...Circling back to the charges of “heresy” or “heretical” teaching, then, I find it difficult to quantify what men like Mohler and Truett actually intend by such accusations—and whether they could really bear any impact on individuals or on the convention as a whole. If the only standard for Protestant (and Southern Baptist) dogma is an appeal to the scriptures (or even their “right understanding”), how can one ever convincingly argue that one doctrine or another is heresy? What Mohler and Truett are both appealing to is a certain understanding of Church history and tradition, and not scripture alone...Read the rest here.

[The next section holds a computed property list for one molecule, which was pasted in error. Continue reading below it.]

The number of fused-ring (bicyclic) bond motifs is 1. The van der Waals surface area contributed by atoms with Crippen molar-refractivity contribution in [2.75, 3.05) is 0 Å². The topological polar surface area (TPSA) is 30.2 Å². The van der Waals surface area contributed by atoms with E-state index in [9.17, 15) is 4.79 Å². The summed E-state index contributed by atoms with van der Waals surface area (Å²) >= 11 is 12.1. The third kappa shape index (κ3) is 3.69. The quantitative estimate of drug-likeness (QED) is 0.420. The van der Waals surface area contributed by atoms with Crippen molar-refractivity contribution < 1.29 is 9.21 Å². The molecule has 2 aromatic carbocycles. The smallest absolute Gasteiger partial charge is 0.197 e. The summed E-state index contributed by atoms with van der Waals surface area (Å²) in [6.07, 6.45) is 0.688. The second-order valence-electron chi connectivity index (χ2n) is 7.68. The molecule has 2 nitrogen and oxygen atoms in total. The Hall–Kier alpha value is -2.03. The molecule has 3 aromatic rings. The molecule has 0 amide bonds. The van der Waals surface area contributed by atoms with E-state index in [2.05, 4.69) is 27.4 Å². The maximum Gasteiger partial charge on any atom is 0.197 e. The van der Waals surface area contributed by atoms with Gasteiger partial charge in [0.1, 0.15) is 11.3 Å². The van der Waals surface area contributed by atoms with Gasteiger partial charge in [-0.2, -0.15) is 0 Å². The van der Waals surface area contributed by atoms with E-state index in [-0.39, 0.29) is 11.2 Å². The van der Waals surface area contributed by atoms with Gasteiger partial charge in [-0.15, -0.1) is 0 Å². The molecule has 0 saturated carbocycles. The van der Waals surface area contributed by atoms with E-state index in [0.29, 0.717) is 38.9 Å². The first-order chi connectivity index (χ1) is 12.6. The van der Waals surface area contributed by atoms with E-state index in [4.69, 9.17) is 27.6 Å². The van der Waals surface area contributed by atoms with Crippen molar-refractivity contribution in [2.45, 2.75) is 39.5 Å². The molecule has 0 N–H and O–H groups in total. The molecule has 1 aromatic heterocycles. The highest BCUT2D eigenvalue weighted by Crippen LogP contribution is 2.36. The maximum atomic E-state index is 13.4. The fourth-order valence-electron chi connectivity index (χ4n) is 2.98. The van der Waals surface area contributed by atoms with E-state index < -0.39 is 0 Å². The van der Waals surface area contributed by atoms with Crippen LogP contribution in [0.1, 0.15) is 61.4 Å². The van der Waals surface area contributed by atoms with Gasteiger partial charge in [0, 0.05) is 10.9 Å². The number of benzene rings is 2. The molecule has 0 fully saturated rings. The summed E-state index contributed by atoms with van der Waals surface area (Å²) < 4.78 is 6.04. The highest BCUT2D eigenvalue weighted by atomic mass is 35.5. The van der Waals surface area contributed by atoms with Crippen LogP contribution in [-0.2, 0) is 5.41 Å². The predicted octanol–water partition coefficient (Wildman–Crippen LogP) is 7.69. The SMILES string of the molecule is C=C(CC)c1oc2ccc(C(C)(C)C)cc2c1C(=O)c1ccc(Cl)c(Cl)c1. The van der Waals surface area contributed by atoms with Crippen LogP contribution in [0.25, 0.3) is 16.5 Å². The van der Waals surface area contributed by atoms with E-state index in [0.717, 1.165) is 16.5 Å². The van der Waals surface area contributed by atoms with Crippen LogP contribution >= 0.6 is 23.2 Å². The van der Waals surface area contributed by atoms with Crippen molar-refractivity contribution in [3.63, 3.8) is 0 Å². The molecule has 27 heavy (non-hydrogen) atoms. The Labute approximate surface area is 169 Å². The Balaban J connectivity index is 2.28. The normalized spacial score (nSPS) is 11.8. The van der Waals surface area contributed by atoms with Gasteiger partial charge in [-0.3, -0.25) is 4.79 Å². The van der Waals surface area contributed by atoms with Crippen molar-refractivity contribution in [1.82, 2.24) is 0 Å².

...At the end of the day, the word heresy—for those with an anti-ecclesiology (and for most Protestants, really)—is little more than an insult. It carries no weight and it has no ecclesiastical authority or demand to it. Indeed, I think this is why some are offended when they hear members of the Orthodox Church using terms like heterodox or heretic in theological discussions. They assume we mean what they mean by those words—insults. But we actually have specific, technical meanings attached to such terms, and the means by which to address them.